|Year : 1993 | Volume
| Issue : 5 | Page : 256-257
Vogt-koyanagi harada syndrome
PVS Prasad, R Vasudevan
Source of Support: None, Conflict of Interest: None
A 35 year old patient, presented with 2 years history of vitiligo and poliosis on the right forehead with one week history of pain in both eyes and progressive dimness of vision of the right eye. He is diagnosed to have Vogt-Koyanagi Harada syndrome and is reported for its rare clinical features.
Keywords: Vogt-Koyanagi Harada syndrome
|How to cite this article:|
Prasad P, Vasudevan R. Vogt-koyanagi harada syndrome. Indian J Dermatol Venereol Leprol 1993;59:256-7
| Introduction|| |
Vogt-Koyanagi Harada syndrome consists of uveitis, alopecia, vitiligo, poliosis, tinnitus and deafness.  This may precede a febrile illness with symptoms of meningoencephalitis. An abnormal response to a virus and immunological mechanisms were postulated to be responsible for this process.  Melanocyte destruction occurs in the leptomeninges which releases pigment cell products, with resultant antibody formation. This evokes an immunological response to other pigment cells in the eyes, ear, skin and hair . 
| Case Report|| |
A 35-year-old male farmer presented with history of depigmented patch over the right eyebrow for 2 years and progressive dimness of vision in the fight eye for 15 days. He also complained of tinnitus and intermittent hearing loss for 1-2 years. There was no history of meningoencephalitic symptoms. Cutaneous examination revealed a depigmented patchy lesion of 2 X 1 cm size, on the right eyebrow, extending to the forehead, and poliosis on the right eyebrow and eyelashes [Figure - 1]. Ophthalmic examination revealed circumcorneal congestion in the right eye. Pupillary size was 4 mm with ill sustained contraction. The findings were consistent with Marcus Gunn pupil.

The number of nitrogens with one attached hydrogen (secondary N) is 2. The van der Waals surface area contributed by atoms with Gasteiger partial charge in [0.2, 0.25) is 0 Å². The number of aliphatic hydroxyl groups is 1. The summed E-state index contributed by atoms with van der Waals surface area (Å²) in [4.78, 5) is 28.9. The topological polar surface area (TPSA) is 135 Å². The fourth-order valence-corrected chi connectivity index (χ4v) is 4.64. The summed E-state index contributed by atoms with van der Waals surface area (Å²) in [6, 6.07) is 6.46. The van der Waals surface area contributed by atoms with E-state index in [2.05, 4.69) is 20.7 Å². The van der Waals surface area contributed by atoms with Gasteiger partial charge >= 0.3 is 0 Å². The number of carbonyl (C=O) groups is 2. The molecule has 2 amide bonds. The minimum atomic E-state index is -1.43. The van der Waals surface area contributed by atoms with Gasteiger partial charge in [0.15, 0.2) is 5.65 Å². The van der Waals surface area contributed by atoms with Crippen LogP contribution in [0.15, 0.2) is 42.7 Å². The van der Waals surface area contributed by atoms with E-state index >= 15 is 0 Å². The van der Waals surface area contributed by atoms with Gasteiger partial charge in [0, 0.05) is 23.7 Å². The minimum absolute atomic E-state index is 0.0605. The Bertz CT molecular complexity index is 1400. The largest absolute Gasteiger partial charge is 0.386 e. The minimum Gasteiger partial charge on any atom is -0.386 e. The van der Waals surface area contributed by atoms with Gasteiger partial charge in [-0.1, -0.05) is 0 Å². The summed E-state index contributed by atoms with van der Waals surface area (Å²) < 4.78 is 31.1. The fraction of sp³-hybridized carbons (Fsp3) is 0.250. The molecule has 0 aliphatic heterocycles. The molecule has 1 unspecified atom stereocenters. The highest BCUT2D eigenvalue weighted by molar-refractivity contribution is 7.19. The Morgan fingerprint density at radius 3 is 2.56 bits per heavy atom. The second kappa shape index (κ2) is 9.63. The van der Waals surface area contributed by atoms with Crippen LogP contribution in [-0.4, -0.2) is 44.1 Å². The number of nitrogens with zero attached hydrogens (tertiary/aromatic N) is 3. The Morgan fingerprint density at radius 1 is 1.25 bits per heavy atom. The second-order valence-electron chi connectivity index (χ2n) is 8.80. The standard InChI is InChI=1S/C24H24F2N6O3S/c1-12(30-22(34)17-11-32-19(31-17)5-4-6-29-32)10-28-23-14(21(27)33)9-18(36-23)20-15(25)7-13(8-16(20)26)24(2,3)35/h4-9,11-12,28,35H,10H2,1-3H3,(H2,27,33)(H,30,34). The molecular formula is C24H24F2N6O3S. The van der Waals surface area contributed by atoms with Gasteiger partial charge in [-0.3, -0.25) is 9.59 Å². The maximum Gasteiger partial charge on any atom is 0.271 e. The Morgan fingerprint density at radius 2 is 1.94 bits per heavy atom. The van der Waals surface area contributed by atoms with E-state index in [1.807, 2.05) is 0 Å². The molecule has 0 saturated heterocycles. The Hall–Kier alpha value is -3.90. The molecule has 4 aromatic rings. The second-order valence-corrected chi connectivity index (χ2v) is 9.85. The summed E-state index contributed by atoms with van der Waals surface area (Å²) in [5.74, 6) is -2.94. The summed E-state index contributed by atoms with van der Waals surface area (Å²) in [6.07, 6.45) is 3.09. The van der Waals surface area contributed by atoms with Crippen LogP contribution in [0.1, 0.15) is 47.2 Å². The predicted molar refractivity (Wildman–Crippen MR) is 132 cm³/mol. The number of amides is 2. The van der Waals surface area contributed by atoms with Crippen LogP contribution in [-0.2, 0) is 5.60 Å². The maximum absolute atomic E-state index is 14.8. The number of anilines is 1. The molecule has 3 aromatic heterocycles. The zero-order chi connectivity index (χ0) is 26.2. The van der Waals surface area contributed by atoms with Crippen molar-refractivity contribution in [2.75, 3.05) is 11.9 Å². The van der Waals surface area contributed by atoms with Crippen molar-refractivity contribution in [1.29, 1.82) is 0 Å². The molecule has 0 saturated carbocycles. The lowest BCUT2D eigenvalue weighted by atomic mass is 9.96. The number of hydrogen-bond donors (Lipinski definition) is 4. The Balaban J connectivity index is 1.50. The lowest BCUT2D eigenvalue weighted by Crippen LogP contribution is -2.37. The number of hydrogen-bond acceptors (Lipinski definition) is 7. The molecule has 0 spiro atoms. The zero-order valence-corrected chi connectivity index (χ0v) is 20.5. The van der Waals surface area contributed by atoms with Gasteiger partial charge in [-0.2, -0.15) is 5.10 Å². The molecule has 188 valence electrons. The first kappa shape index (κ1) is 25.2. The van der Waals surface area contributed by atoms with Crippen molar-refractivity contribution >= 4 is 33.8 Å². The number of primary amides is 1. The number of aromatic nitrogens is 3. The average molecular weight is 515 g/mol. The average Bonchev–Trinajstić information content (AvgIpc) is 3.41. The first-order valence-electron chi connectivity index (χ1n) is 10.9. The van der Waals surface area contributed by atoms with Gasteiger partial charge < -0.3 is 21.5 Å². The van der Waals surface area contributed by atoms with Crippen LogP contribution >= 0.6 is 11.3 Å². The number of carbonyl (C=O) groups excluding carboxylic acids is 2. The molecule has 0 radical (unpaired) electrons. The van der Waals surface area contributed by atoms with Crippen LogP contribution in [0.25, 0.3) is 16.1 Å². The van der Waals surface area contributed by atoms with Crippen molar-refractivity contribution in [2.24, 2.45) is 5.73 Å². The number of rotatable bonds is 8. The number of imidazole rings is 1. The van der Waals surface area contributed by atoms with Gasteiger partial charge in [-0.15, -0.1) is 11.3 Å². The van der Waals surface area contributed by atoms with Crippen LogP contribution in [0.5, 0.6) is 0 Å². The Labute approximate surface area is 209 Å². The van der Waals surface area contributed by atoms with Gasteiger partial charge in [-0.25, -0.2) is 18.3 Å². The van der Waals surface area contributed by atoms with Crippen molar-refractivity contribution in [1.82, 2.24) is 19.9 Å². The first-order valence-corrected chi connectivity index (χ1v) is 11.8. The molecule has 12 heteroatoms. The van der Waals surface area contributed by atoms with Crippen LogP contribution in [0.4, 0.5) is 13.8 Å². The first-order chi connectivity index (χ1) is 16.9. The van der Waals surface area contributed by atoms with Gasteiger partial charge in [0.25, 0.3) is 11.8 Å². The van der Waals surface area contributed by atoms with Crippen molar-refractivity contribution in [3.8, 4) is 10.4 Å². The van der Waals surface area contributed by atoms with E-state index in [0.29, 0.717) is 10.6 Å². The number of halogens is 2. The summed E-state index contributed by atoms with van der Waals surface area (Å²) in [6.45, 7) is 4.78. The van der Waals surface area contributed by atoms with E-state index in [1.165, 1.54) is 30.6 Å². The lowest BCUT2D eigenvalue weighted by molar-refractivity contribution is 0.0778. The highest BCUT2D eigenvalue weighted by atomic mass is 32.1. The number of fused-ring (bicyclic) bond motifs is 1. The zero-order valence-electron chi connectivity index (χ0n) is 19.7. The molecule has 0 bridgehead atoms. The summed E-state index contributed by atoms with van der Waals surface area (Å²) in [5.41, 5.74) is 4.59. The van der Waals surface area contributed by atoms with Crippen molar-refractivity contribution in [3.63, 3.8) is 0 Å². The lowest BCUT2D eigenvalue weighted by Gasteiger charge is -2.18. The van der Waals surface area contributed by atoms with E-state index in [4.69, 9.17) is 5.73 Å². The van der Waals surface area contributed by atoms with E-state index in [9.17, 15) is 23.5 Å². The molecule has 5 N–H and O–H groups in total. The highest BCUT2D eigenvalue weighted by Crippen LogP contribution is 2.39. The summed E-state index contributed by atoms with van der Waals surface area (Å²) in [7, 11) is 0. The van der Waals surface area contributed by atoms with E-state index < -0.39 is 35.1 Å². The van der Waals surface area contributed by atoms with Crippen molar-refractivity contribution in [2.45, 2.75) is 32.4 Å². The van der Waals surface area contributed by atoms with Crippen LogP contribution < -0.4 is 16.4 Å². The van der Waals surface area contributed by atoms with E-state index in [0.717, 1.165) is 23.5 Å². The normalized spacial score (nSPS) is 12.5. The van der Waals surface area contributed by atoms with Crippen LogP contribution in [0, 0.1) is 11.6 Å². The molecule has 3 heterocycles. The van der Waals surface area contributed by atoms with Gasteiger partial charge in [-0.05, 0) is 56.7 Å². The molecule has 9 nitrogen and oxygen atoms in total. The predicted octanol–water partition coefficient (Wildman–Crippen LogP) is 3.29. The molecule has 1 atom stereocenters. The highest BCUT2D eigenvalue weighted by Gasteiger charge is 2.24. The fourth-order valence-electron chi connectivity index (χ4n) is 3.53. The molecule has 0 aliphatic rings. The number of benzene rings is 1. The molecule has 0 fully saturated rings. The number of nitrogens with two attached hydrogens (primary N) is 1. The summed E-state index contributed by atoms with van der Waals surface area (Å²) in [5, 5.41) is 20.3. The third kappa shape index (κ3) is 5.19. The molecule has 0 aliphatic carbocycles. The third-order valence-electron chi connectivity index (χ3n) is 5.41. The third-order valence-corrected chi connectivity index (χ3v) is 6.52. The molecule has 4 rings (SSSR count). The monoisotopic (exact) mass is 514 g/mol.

Slit lamp examination showed flare on the right side with few cells. Fundus examination revealed a hazy media, with ill defined disc margins. Cup-disc ratio was normal. Foveal reflex was absent. Vision was 2/60 on the right side. Left eye was normal with a vision of 6/6.
ENT examination was done which did not reveal sensorineural deafness. Routine investigations including complete hemogram, urine analysis, blood sugar and VDRL test were within normal limits. Skin biopsy from the depigmented patch was non-specific. Special stains for melanocyte could not be done.
Patient was treated with tab. prednisolone 120 mg on alternate days and atropine eye ointment with topical steroids. After two weeks of treatment, the right eye vision recovered to 6/12 and slit lamp examination did not show ciliary injection, cornea was clear, no keratic precipitates, no cells or flare. Pupil was dilated and not reacting to light because of atropine ointment. After four weeks, patient recovered to near normal vision and treatment was stopped. Patient had no relapse of visual symptoms even after six months of followup.
| Comments|| |
In Vogt-Koyanagi Harada syndrome vitiligo and poliosis may rarely precede uveitis even by as much as 3 years.  Our patient had an interval of 2 years before developing loss of vision. Though he complained of tinnitus and intermittent episodes of hearing loss, there was no convincing evidence of sensorineural deafness - and the audiometry was within normal limits. Corticosteroids have been found to be very useful as the pathogenesis could be an autoimmune process.  Our patient's visual problems cleared completely with high doses of oral corticosteroids.
| References|| |
|1.||Lerener AB, Nordlund JJ, Albert DM. Pigment cells of the eyes in people with vitiligo. N Eng J Med 1977; 296: 232. |
|2.||Bleehen SS, Ebling FJG, Champion RH. Disorders of skin solour. In: Textbook of Dermatology (Champion RH, Burton JL, Ebling FJG, eds), 5th edn. Vol 3. Oxford: Blackwell Scientific 1992; 1608. |
|3.||Sophie MWV, David SB, Michelle A, etal. Genodermatoses. In: Paediatric Dermatology (Lawrence AS, Ronald CH, eds), Vol 1. New York: Churchill Livingstone, 1988; 366. |
|4.||David BM, Fitzpatrick TB, Jean-Paul 0, etal. Disorders of pigmentation. In: Dermatology in general practice (Fitzpatrick TB, Eisen AZ, Klaus Wolff etal, eds), 3rd edn. Vol 1. New York: Mc-Graw-Hill Information Services Co, 1987;834-6. |
[Figure - 1]